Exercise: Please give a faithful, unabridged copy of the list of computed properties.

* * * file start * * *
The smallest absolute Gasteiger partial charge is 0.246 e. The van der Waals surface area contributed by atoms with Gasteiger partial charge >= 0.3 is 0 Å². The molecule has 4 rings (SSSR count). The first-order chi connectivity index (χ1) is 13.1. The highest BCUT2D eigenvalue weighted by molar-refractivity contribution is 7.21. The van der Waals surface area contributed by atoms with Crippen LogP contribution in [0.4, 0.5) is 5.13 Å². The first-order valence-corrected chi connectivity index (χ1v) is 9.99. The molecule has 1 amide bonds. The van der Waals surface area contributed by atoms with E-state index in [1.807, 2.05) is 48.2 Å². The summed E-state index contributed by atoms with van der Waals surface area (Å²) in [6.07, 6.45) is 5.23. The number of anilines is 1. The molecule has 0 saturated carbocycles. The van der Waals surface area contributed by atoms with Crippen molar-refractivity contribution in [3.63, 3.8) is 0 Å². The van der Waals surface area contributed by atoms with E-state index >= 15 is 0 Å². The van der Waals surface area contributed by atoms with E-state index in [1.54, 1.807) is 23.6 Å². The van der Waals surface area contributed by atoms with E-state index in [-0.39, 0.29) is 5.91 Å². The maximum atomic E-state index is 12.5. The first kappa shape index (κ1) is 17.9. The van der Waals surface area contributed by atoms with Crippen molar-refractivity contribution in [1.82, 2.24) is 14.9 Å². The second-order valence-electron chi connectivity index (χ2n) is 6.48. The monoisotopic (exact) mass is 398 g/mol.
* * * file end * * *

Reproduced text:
The smallest absolute Gasteiger partial charge is 0.246 e. The van der Waals surface area contributed by atoms with Gasteiger partial charge >= 0.3 is 0 Å². The molecule has 4 rings (SSSR count). The first-order chi connectivity index (χ1) is 13.1. The highest BCUT2D eigenvalue weighted by molar-refractivity contribution is 7.21. The van der Waals surface area contributed by atoms with Crippen LogP contribution in [0.4, 0.5) is 5.13 Å². The first-order valence-corrected chi connectivity index (χ1v) is 9.99. The molecule has 1 amide bonds. The van der Waals surface area contributed by atoms with E-state index in [1.807, 2.05) is 48.2 Å². The summed E-state index contributed by atoms with van der Waals surface area (Å²) in [6.07, 6.45) is 5.23. The number of anilines is 1. The molecule has 0 saturated carbocycles. The van der Waals surface area contributed by atoms with Crippen molar-refractivity contribution in [3.63, 3.8) is 0 Å². The van der Waals surface area contributed by atoms with E-state index >= 15 is 0 Å². The van der Waals surface area contributed by atoms with E-state index in [1.54, 1.807) is 23.6 Å². The van der Waals surface area contributed by atoms with E-state index in [-0.39, 0.29) is 5.91 Å². The maximum atomic E-state index is 12.5. The first kappa shape index (κ1) is 17.9. The van der Waals surface area contributed by atoms with Crippen molar-refractivity contribution in [1.82, 2.24) is 14.9 Å². The second-order valence-electron chi connectivity index (χ2n) is 6.48. The monoisotopic (exact) mass is 398 g/mol.